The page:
Laughter is like a birdsong
This week was my first full week at the university! I devote three full days (about 20-30 hours) to the university each week as it’s my primary place of work as a Fellow. Other hours are devoted to UNELTA (Uganda National English Teaching Association), ALI (African Leadership Institute (also known as AID Child), and workshops through the embassy in the capital.
The entrance to the university is on the left, and the yellow/orange building is a primary school next door:
I have a wonderful office space, in which I feel very privileged to have.
This week I was asked to observe classes to get a sense of the university and what different courses are offered within the language education program. The first thing I noticed is that things work a little differently here. If class starts at 10:00am, that means around 10:00 the class “leader” is looking for a place to meet. There aren’t enough classrooms and spaces, so classes meet anywhere (including outside under trees). Then, they send someone to your office or call you to tell you where they’re meeting. Whiteboard markers & erasers – your classroom leader should have that. It’s usually 1 marker and a tissue or crumpled piece of paper for an eraser.
As I entered the classroom to observe, I started to take a seat towards the side/back of the room and the professor quickly motioned to a chair in the front of class. Throughout the three hour class, he referred to me for comments or additional thoughts. This is what happened in most of the classes. We read an article about laughter, and one sentence we analyzed was something similar to “Human laughter is like a birdsong”. I loved that line. The students were so intelligent and we found many moments to laugh during the class.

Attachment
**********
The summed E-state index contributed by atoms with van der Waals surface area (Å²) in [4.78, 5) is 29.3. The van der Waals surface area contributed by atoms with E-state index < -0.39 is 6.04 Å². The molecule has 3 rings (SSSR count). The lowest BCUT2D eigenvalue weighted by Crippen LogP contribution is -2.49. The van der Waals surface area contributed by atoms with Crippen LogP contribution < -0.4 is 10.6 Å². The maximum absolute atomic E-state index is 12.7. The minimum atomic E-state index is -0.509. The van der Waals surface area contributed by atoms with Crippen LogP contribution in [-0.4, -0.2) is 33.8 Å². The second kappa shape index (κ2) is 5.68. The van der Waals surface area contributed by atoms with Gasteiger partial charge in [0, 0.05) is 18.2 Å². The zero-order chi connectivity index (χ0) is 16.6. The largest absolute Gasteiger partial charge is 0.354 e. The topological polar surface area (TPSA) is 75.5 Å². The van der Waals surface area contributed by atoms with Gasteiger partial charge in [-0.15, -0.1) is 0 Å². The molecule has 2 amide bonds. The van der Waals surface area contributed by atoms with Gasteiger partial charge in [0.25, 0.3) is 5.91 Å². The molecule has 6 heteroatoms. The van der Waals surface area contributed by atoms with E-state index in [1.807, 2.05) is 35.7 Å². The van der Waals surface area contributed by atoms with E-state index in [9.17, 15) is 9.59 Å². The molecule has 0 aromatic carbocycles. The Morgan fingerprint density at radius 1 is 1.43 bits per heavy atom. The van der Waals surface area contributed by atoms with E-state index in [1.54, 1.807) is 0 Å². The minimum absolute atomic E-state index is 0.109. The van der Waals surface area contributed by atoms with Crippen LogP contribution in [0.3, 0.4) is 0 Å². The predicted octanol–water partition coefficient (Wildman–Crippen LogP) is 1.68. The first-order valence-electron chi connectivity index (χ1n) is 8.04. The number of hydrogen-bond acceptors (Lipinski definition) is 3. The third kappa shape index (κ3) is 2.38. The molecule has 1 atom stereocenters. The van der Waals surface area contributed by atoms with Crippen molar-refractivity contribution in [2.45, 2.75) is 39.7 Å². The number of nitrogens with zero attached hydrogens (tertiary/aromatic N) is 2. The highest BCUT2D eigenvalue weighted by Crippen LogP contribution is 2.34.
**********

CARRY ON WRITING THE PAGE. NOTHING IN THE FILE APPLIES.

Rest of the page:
If you’re wondering what it means to be flexible and quick on your feet as a fellow, this is a prime example:
Today I entered a class to observe, the professor introduced the topic, handed me the whiteboard marker, and said to the students, “Listen closely to what she has to say. She is going to teach you today”. So I stood up, and taught an hour and a half class on scaffolding a lesson, specifically focused on listening.
Here’s the thing: I could have freaked out, but there’s no point. If anything, it was a bit of a self-confidence booster for me here. It reaffirmed for me that yes, I am trained in this & it’s a privilege to be welcomed here and be able to share it with others.
Here’s a happy selfie of me in my office, wearing my new Ugandan bracelet, at the end of my first work week at the university!
The ESL Girl